“What belongs together is growing together – a movement combining fear of the future and resentent of Anglo-Saxon capitalism and technological progress [a particularly odd one, that for modern Germany] with support for all-around state protection from all the vagaries of life.”
Of course, Mr Miersch does not suggest that Lafontaine will win the election, but he may take a large number of votes from Schröder. This will ease Merkel’s passage to power but at what cost, one wonders. Just how high will be that proportion of votes, especially in the east of the country?
The real problem, however, according to Mr Miersch is that these politicians are largely in tune with the public mood.
“Free trade, a trimmed-down state and strengthening the individual’s rights and responsibilities are generally considered rich people’s hobbies. Make no mistake: Clinging like this to the welfare state is an entirely rational and economic decision. After all, the large nmajority of voters in Germany are paid by the state, whether as civil servants, public sector employees, pensioners, unemployment or welfare recipients. They have no interest in a leaner state. The only question is, who will keep paying them if the productive sector continues to shrink?”
It seems to me that we have little to feel superior about. The situation, as described here, applies to Britain and with news coming in that the public sector employment is increasing with salaries rising well above inflation rate or the rate of salary increase in the private sector, things are not getting better.

At least, there is a good deal of discussion going on in the country (not that the Chancellor is listening). In Germany, Mr Miersch informs us,
“The anti-change consensus is broken only by a few economists and a handful of journalists. Among the smaller parties, the Greens, too, have forced their liberal wing off the stage in this campaign.”
Rather a shame that, as most of us had not realized the German Greens had a liberal wing until it was forced off the stage.

Nor are the Free Democrats benefiting from the political stagnation with a non-changing 7 per cent of the vote.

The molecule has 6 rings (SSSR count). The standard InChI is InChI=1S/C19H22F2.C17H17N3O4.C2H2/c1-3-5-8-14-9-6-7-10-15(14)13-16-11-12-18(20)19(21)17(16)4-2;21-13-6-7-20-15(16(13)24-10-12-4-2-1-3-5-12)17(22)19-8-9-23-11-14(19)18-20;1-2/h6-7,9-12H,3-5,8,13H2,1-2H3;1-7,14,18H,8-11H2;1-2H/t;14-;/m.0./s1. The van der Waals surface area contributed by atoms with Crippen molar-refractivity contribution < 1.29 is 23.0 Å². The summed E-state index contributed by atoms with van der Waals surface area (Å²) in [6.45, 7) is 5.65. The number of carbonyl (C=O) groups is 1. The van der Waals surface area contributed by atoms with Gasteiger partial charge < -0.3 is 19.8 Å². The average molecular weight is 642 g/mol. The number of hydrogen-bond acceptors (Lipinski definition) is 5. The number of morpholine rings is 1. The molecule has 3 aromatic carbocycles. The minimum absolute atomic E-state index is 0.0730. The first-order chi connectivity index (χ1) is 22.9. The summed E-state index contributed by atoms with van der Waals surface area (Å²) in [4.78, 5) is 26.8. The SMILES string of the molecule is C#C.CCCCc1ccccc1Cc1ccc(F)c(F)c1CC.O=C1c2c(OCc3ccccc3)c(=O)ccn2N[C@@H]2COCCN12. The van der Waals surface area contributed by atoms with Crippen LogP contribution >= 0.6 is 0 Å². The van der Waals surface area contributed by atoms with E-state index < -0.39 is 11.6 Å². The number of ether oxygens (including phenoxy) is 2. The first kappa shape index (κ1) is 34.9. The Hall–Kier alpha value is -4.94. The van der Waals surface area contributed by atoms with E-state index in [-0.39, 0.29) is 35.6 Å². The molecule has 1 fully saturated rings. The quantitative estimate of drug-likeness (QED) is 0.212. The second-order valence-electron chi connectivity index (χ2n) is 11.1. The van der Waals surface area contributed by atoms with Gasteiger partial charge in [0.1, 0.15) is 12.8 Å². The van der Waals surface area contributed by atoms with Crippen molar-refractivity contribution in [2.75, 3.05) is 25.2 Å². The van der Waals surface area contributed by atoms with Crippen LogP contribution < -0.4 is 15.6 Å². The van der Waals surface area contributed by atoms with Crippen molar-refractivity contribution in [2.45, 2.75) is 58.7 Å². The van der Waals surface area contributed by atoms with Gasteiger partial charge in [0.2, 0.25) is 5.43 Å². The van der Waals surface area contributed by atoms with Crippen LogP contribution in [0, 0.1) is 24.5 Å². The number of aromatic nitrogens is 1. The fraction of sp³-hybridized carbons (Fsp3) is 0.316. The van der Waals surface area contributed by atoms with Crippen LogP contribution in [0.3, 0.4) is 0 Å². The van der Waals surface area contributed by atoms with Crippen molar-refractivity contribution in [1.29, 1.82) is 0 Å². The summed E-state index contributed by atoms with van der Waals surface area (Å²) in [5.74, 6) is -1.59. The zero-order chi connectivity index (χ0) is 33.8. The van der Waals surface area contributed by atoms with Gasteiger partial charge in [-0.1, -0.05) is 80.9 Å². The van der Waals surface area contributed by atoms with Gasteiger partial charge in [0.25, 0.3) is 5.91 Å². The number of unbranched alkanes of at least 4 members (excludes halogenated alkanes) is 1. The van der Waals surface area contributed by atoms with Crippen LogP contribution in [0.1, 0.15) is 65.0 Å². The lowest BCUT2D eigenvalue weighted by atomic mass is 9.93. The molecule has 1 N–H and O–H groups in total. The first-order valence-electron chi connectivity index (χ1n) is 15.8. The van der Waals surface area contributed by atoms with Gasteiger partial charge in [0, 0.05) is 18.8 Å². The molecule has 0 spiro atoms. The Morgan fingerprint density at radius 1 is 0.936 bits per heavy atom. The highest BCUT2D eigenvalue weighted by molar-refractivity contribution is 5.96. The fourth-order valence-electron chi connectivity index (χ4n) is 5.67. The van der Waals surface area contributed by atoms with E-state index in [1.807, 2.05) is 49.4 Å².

“Civil society, the educational system and the cultural scene are dominated by a leftist, green ethos. The major media are either left-wing or statist-conservative. Liberal positions appear occasionally in the business secitons, but almost never make it onto the opinion pages that determine the political debate. ‘Hatred of liberalism,’ Ludwig von Mises wrote already in 1927, ‘is the only point on which the Germans are united.’”
This is slightly odd since several of the most important liberal thinkers of the nineteenth century were Germans. What happened to their ideas? Died, it seems, in the way they died in France (Who in that country reads Bastiat?). Sadly, they do not seem to be doing all that well in Britain, either.

Mr Miersch’s explanation is that
“After a short heyday, German liberalism was taken to task by both the Käiser’s faithful Chancellor Bismarck and the Socialist opposition. The derogatory term ‘Manchesterism’, invented by one of the founders of the Social Democratic Party,Ferdinand Lassalle, was applied to anyone advocating free markets and reining in the power of the state.

The demand for free trade was seen as a deception concealing British interests. Eugen Richter, the greate 19th-century German liberal predicted the dire future socialism and the welfare state will bring about more clearly than anyone. But after his death a new generation of liberal politicians began to flirt with ‘centralized economic planning’, in accordance with the zeitgeist of the early 20th century. Some embraced aggressive nationalism. Richter’s liberal legacy was lost.”
Widen that analysis to the whole of Europe, substitute America for Britain, as in this respect modern Britain is not that different from the modern Europe and you have a clear picture of the famous “European model”. A model that is doomed to sit on the creator’s work bench and never take off.